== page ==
The crowded garages and the empty old buildings above them, the half-filled nightclubs and the overfilled apartment houses, the saloons and the skies and the families huddled in the basements, the Third Street panhandlers begging for handouts in front of pawn shops filled with treasured trinkets, the great bridges and the rattle-trap street cars, the traffic that keeps moving although it has no place to go, thousands of newcomers glorying in the sights and sounds of a city they suddenly decided to love instead of leave." [18]

A collection of essays, Baghdad-by-the-Bay (a term he'd coined to reflect San Francisco's exotic multiculturalism) was published in 1949, and Don't Call It Frisco—after a local judge's 1918 rebuke to an out-of-town petitioner ("No one refers to San Francisco by that title except people from Los Angeles")—appeared in 1953.[19] The Cable Car and the Dragon, a children's picture book, was published in 1972.


HerbCaenWay StreetSign SanFrancisco.jpg

In April 1996 Caen received a special Pulitzer Prize (which he called his Pullet Surprise) for "extraordinary and continuing contribution as a voice and conscience of his city".[2][20] The following month doctors treating him for pneumonia discovered he had inoperable lung cancer.[21]

June 14, 1996, was officially celebrated in San Francisco as Herb Caen Day. After a motorcade and parade ending at the Ferry Building, Caen was honored by "a pantheon of the city's movers, shakers, celebrities and historical figures" including television news legend Walter Cronkite. Noting that several San Francisco mayors (sitting or retired) were at liberty to attend, Caen quipped, "Obviously, the Grand Jury hasn't been doing its job." [22]

One of Caen's four "Loyal Royals" on display at the Chronicle offices

Among other honors a promenade along the city's historic bayfront Embarcadero was christened "Herb Caen Way..." [23]—a reference to what Caen called his "three-dot journalism" for the ellipses separating his column's short items.[24] This was particularly appropriate given the recent demolition of an eyesore against which Caen had long campaigned: the elevated Embarcadero Freeway, built astride the Embarcadero forty years earlier and derided by Caen as "The Dambarcadero." [25] A tribute was inserted in the Congressional Record.[26]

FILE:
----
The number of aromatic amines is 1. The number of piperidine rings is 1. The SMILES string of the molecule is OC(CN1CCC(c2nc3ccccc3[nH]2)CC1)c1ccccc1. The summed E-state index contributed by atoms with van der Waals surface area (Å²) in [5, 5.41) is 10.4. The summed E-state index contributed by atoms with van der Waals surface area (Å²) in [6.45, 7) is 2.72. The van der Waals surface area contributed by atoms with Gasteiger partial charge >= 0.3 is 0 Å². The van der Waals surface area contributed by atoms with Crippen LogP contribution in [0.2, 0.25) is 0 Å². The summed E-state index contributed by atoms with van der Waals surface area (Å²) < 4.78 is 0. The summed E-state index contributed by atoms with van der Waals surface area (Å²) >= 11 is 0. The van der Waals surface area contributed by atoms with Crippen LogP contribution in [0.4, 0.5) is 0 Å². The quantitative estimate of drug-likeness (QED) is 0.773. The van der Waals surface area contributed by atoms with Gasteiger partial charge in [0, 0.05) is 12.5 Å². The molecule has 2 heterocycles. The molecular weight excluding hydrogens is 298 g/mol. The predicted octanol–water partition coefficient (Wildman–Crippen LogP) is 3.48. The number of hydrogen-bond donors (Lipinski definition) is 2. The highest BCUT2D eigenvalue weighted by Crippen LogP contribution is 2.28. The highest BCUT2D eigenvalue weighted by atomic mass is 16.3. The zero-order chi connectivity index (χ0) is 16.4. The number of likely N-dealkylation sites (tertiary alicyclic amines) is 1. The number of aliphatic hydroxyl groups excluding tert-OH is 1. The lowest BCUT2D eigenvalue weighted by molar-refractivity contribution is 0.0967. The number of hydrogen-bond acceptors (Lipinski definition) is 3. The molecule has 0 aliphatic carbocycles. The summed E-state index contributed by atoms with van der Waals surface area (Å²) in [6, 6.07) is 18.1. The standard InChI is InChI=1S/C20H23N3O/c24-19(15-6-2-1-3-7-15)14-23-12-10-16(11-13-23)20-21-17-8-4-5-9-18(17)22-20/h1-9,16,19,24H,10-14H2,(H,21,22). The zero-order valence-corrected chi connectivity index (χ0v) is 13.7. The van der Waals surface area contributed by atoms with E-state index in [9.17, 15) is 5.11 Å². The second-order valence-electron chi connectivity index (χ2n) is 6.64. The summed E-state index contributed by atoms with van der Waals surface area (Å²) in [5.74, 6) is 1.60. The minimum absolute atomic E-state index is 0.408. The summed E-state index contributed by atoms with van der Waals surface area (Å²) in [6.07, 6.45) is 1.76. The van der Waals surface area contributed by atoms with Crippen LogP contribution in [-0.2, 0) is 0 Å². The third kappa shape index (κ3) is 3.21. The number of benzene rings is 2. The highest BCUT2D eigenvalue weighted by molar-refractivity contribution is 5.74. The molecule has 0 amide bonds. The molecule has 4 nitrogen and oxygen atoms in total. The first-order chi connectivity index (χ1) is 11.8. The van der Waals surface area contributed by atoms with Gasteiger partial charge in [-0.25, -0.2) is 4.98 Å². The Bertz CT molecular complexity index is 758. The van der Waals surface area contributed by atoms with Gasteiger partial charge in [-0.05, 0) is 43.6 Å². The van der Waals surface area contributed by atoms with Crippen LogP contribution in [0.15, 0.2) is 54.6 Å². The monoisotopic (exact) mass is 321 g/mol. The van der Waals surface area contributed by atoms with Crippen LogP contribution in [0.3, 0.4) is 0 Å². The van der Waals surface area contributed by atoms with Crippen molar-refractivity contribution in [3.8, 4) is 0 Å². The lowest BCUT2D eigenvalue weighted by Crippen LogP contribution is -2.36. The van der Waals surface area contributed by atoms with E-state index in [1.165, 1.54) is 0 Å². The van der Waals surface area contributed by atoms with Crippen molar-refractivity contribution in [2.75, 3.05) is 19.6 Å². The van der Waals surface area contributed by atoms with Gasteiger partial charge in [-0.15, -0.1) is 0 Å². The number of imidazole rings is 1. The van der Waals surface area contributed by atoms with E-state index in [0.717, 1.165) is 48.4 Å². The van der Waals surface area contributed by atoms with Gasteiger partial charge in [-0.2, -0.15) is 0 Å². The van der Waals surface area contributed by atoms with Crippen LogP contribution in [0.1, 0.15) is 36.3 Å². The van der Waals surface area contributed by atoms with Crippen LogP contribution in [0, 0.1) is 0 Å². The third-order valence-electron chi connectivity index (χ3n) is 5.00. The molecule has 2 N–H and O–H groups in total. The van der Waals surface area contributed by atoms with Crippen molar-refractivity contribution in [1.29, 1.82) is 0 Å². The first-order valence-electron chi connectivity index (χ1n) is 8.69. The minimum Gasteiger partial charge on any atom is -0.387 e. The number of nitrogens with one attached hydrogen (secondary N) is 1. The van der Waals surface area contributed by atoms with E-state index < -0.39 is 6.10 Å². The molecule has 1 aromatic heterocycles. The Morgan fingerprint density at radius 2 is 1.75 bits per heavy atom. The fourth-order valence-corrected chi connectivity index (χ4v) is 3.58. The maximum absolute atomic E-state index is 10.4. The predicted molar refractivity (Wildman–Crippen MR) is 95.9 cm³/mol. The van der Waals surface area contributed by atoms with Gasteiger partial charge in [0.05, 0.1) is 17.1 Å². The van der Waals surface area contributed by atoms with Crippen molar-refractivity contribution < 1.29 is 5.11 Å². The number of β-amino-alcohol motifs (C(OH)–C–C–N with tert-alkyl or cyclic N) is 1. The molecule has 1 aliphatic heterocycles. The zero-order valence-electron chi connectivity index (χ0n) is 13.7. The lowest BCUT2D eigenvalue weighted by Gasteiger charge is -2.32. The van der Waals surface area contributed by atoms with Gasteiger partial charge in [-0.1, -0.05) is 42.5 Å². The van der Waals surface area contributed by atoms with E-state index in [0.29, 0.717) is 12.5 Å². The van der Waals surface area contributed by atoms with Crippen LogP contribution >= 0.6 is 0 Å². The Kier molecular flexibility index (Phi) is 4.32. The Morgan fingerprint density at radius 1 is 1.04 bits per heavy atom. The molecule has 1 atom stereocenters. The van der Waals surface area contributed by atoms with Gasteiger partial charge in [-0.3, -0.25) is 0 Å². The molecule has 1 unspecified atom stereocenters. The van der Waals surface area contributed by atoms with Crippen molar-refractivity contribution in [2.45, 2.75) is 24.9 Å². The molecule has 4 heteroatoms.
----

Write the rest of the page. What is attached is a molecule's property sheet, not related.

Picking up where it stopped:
Caen continued to write, though less frequently.[8] He died February 1, 1997, survived by his fourth wife and a son from a previous marriage.[4] His funeral at Grace Cathedral (broadcast live by the area's four network television affiliates) was followed by a candlelight procession[27] to Aquatic Park, where his will had provided for a fireworks display—climaxed by a pyrotechnic image of the manual typewriter he had long called his "Loyal Royal".

"No other newspaper columnist ever has been so long synonymous with a specific place ... Part of his appeal seemed to lie in the endless bonhomie he projected," said his New York Times obituary, comparing him to Walter Winchell "but with the malice shorn off." [4]

The Chronicle projected a one-fifth decline in subscriptions—surveys had shown that Caen was better-read than the front page.[4] Reprints of his columns remain a periodic feature of the Chronicle.


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If I do go to heaven, I'm going to do what every San Franciscan does who goes to heaven. He looks around and says, 'It ain't bad, but it ain't San Francisco.'

—Herb Caen[28]

  • The San Francisco Book, Photographs by Max Yavno, Houghton Mifflin Company, Boston/The Riverside Press, Cambridge, 1948.
  • Baghdad by the Bay, Garden City, NY: Doubleday & Company, 1949.
  • Baghdad: 1951, Doubleday & Company, Inc., Garden City, N.Y., 1950.
  • Don't Call It Frisco, Garden City, NY: Doubleday & Company, 1953.
  • Herb Caen's Guide to San Francisco, Doubleday & Company, Inc., Garden City, New York, 1957.
  • Only in San Francisco, Doubleday & Company, Inc., Garden City, N.Y., 1960.
  • San Francisco: City on Golden Hills, illustrated by Dong Kingman, Doubleday & Company, Inc., Garden City, New York, 1967.
  • The Cable Car and the Dragon, illustrated by Barbara Ninde Byfield. Doubleday (1972), reprinted by Chronicle Books (1986) (children's picture book)


  1. 1.0 1.1 1.2 "The 1996 Pulitzer Prize Winners: Special Awards and Citations. Biography.". The Pulitzer Prizes. Retrieved November 1, 2013.
  2. 2.0 2.1 "The 1996 Pulitzer Prize Winners: Special Awards and Citations. Citation.". The Pulitzer Prizes. Retrieved November 1, 2013.
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  6. View a 1997 film about Herb Caen's life made by KRON-TV, which reviews his personal history and career: https://diva.sfsu.edu/collections/sfbatv/bundles/227861
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  10. SFGate.com. Archive. Herb Caen, April 2, 1958. Pocketful of Notes. Retrieved June 4, 2009.
  11. SFGate.com. Archive. Herb Caen, June 25, 1967. Small thoughts at large. Retrieved June 4, 2009;
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  13. "Herb Caen. Sunday May 2, 1976" (reprint). Steve Mad, Mad Studios (stevemad.com).
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  18. Lua error in package.lua at line 80: module 'strict' not found.. "Excerpts from the eulogy delivered by entertainer Robin Williams."
  19. San Francisco Examiner, April 3, 1918. Don't Call It Frisco. Judge Mogan Rebukes Angeleno for Using Slang in His Petition for Divorce. Retrieved March 31, 2009.
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  25. [1] Archived December 10, 2004 at the Wayback Machine